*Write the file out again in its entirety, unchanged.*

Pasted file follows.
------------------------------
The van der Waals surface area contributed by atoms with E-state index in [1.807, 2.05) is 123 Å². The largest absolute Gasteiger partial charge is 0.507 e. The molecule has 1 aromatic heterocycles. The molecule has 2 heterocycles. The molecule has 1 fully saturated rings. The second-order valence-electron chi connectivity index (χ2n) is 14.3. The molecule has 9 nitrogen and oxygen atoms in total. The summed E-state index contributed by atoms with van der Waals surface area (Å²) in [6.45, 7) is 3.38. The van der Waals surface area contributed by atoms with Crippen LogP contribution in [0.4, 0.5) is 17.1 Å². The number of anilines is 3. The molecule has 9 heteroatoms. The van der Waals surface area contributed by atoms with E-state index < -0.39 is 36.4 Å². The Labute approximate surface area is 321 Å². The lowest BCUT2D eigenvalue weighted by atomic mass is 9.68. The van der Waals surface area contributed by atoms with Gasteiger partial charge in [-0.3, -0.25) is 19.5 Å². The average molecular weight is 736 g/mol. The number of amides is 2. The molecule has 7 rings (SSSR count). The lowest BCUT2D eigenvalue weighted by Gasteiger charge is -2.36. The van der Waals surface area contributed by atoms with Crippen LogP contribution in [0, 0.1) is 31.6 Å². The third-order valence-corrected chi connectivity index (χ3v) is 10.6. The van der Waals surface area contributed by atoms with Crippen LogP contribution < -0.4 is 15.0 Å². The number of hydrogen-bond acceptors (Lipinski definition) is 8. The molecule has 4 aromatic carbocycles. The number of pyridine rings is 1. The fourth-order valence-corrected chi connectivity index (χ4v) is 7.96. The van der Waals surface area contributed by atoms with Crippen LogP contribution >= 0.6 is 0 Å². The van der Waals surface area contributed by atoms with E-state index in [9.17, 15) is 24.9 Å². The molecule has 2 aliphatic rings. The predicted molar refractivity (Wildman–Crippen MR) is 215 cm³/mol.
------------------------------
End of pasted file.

The van der Waals surface area contributed by atoms with E-state index in [1.807, 2.05) is 123 Å². The largest absolute Gasteiger partial charge is 0.507 e. The molecule has 1 aromatic heterocycles. The molecule has 2 heterocycles. The molecule has 1 fully saturated rings. The second-order valence-electron chi connectivity index (χ2n) is 14.3. The molecule has 9 nitrogen and oxygen atoms in total. The summed E-state index contributed by atoms with van der Waals surface area (Å²) in [6.45, 7) is 3.38. The van der Waals surface area contributed by atoms with Crippen LogP contribution in [0.4, 0.5) is 17.1 Å². The number of anilines is 3. The molecule has 9 heteroatoms. The van der Waals surface area contributed by atoms with E-state index < -0.39 is 36.4 Å². The Labute approximate surface area is 321 Å². The lowest BCUT2D eigenvalue weighted by atomic mass is 9.68. The van der Waals surface area contributed by atoms with Gasteiger partial charge in [-0.3, -0.25) is 19.5 Å². The average molecular weight is 736 g/mol. The number of amides is 2. The molecule has 7 rings (SSSR count). The lowest BCUT2D eigenvalue weighted by Gasteiger charge is -2.36. The van der Waals surface area contributed by atoms with Crippen LogP contribution in [0, 0.1) is 31.6 Å². The third-order valence-corrected chi connectivity index (χ3v) is 10.6. The van der Waals surface area contributed by atoms with Crippen LogP contribution < -0.4 is 15.0 Å². The number of hydrogen-bond acceptors (Lipinski definition) is 8. The molecule has 4 aromatic carbocycles. The number of pyridine rings is 1. The fourth-order valence-corrected chi connectivity index (χ4v) is 7.96. The van der Waals surface area contributed by atoms with Crippen LogP contribution >= 0.6 is 0 Å². The van der Waals surface area contributed by atoms with E-state index in [9.17, 15) is 24.9 Å². The molecule has 2 aliphatic rings. The predicted molar refractivity (Wildman–Crippen MR) is 215 cm³/mol.